See more synonyms for mutinous on
  1. disposed to, engaged in, or involving revolt against authority.
  2. characterized by mutiny; rebellious.
  3. difficult to control: mutinous feelings.

Origin of mutinous

1570–80; obsolete mutine mutiny (< Middle French mutin; see mutineer) + -ous
Related formsmu·ti·nous·ly, adverbmu·ti·nous·ness, nounnon·mu·ti·nous, adjectivenon·mu·ti·nous·ly, adverbnon·mu·ti·nous·ness, nounun·mu·ti·nous, adjectiveun·mu·ti·nous·ly, adverbun·mu·ti·nous·ness, noun

Synonyms for mutinous

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Antonyms for mutinous Unabridged Based on the Random House Unabridged Dictionary, © Random House, Inc. 2018

Examples from the Web for mutinous

Contemporary Examples of mutinous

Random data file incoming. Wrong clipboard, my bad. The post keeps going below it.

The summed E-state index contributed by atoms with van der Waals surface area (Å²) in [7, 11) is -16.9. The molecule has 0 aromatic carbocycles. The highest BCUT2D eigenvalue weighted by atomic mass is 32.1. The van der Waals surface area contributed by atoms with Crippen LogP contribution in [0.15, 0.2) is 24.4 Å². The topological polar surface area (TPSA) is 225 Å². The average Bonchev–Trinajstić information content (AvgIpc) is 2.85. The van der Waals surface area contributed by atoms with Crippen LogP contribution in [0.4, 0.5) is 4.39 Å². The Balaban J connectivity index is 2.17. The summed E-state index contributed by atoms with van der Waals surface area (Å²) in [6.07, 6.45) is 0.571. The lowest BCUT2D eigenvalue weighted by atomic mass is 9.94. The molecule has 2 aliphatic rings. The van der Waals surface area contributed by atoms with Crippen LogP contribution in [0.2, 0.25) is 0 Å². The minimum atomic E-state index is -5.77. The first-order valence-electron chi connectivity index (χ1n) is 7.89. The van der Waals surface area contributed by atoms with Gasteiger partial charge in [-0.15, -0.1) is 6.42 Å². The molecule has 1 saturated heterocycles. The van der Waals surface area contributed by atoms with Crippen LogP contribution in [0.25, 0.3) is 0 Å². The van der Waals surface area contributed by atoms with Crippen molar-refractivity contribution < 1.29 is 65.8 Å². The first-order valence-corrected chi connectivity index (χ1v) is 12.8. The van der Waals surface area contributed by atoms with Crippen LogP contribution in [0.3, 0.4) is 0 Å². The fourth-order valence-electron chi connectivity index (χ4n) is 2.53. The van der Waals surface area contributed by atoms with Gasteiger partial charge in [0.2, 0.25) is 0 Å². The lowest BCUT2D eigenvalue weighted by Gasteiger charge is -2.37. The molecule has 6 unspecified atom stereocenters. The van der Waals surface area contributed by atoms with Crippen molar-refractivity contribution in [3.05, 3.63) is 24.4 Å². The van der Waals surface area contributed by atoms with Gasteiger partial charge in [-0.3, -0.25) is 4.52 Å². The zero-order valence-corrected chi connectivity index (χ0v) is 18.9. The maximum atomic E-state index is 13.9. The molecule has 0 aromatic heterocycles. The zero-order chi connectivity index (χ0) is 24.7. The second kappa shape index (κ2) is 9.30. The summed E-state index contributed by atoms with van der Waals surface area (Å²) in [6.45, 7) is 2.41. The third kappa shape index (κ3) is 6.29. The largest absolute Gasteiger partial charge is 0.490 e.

Historical Examples of mutinous

  • It would strangle this mutinous Paris in the iron grip of the foreign regiments.


    Rafael Sabatini

  • The pay of the troops was long in arrear, and they were all mutinous and discontented.

    The Reign of Mary Tudor

    W. Llewelyn Williams.

  • There was no sea officer who could enforce orders; the men were mutinous.

    The Grateful Indian

    W.H.G. Kingston

  • There are many specifics for bringing slumber to mutinous eyelids.

  • Marjorie saw the sullen, mutinous face through a mist of tears.

    Marjorie Dean

    Pauline Lester

British Dictionary definitions for mutinous


  1. openly rebellious or disobedienta mutinous child
  2. characteristic or indicative of mutiny
Derived Formsmutinously, adverbmutinousness, noun
Collins English Dictionary - Complete & Unabridged 2012 Digital Edition © William Collins Sons & Co. Ltd. 1979, 1986 © HarperCollins Publishers 1998, 2000, 2003, 2005, 2006, 2007, 2009, 2012

Word Origin and History for mutinous

1570s, from mutine (see mutiny) + -ous. Related: Mutinously; mutinousness.

Online Etymology Dictionary, © 2010 Douglas Harper